If you have missed filing for a Foreign Account Bank Reporting (FBAR) for several years, your foreign accounts should be reported so you won’t need to pay late FBAR penalties. One way to catch up with your payments is through the Streamlined Filing Program or the Delinquent FBAR Submission Procedures.
What is a Foreign Account Bank Reporting (FBAR)?
A Foreign Account Bank Reporting is not a common need for most U.S. residents but not for those who have foreign accounts. An FBAR was formerly known as Report of Foreign Bank and Financial Accounts or the FinCEN Form 114. Some foreign assets have to be reported on an FBAR and Form 8938.
This report is needed to fight against tax evasion by letting US citizens report their offshore financial accounts or money and assets kept in a foreign bank. Instead of filing through the IRS, you can FBAR filings can be submitted to FinCEN or the US Treasury Department’s Financial Crime and Enforcement Network.
Who is Required to File an FBAR?
If you are a US Citizen, a Green Card holder, or a resident alien it is necessary for you to file an FBAR if the combined balance of your foreign financial account or your financial interest or signature authority exceeds $10,000 at any day on the calendar year.
- Financial Interest. Determined depending on who is the recorded owner or who holds the legal title.
- Signature Authority. It is having control over the distribution of assets while directly following the institution. In a simpler explanation, you have signature authority if you are a signatory for an employer’s foreign bank account. Thus, you will need to file an FBAR.
Foreign financial accounts include foreign retirement arrangements, bank accounts, and securities accounts that are located outside of the 50 states, D.C., tribal territory, and US possessions are considered as foreign financial accounts. FBAR reporting gets trickier when you have a joint account with a non-US citizen.
The FBAR filing deadline is the same as the due dates for filing your income tax return which is usually on April 15, with an extension until October. If you want to avoid penalties, make sure to always file on time.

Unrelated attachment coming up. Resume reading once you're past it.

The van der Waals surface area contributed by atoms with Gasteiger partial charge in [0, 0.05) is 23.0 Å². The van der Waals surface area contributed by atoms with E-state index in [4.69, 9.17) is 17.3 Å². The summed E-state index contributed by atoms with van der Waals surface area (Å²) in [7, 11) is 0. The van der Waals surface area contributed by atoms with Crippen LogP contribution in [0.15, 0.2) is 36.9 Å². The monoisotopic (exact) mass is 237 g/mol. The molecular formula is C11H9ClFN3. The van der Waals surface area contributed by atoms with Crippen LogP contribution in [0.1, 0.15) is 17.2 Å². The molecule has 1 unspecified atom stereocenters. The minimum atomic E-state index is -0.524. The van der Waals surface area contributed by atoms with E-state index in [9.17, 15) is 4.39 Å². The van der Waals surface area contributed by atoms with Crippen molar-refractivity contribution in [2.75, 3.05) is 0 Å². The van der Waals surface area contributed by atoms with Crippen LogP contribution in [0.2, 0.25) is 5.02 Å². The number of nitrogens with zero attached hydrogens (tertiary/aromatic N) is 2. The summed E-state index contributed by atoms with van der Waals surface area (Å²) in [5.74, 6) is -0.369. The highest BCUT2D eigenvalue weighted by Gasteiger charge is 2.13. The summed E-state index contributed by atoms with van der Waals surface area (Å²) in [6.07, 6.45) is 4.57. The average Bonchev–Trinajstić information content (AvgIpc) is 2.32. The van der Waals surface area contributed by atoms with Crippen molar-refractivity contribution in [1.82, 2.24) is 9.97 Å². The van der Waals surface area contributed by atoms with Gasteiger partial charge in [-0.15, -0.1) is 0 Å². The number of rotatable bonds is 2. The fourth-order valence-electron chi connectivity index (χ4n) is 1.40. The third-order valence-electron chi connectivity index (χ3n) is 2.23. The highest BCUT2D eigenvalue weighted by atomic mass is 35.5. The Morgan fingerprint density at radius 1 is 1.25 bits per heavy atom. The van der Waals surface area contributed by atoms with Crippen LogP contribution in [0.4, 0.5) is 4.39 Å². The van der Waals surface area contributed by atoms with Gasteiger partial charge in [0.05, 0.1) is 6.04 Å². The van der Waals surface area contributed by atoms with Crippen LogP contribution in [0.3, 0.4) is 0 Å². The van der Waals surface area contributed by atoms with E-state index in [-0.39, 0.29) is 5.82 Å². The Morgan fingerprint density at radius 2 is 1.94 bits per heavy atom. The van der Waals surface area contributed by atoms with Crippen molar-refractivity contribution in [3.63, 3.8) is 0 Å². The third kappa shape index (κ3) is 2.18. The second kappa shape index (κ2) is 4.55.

How to File an FBAR through Streamlined Filing Compliance Procedures?
For those who have not done their FBAR filing for three years as the minimum, the streamlined program lets you file the late taxes and FBAR without penalty. This program allows you to file for your last three tax returns and until six FBARs. FYI we developed an entire guide to the IRS Streamlined Foreign Offshore Procedures.
However, this procedure is only applicable to Individual taxpayers and their estates and is available for those who are staying in and outside the United States. The eligibility requirements to avail of the procedure for both non-US residents or the Streamlined Foreign Offshore Procedures and US residents or Streamlined Domestic Offshore Procedures are as follows:
- Proof Taxpayer’s late filing was not willful.
For those who are either under the Streamlined Foreign Offshore Procedures or Streamlined Domestic Offshore Procedures, the IRS requires the act of not being able to file for any tax returns and reporting income including the FBAR filing, was due to non-willful conduct. Non-willful conduct according to IRS is conduct that is due to negligence, inadvertence, or mistake or conduct that is a result of a good misunderstanding of the requirements of law.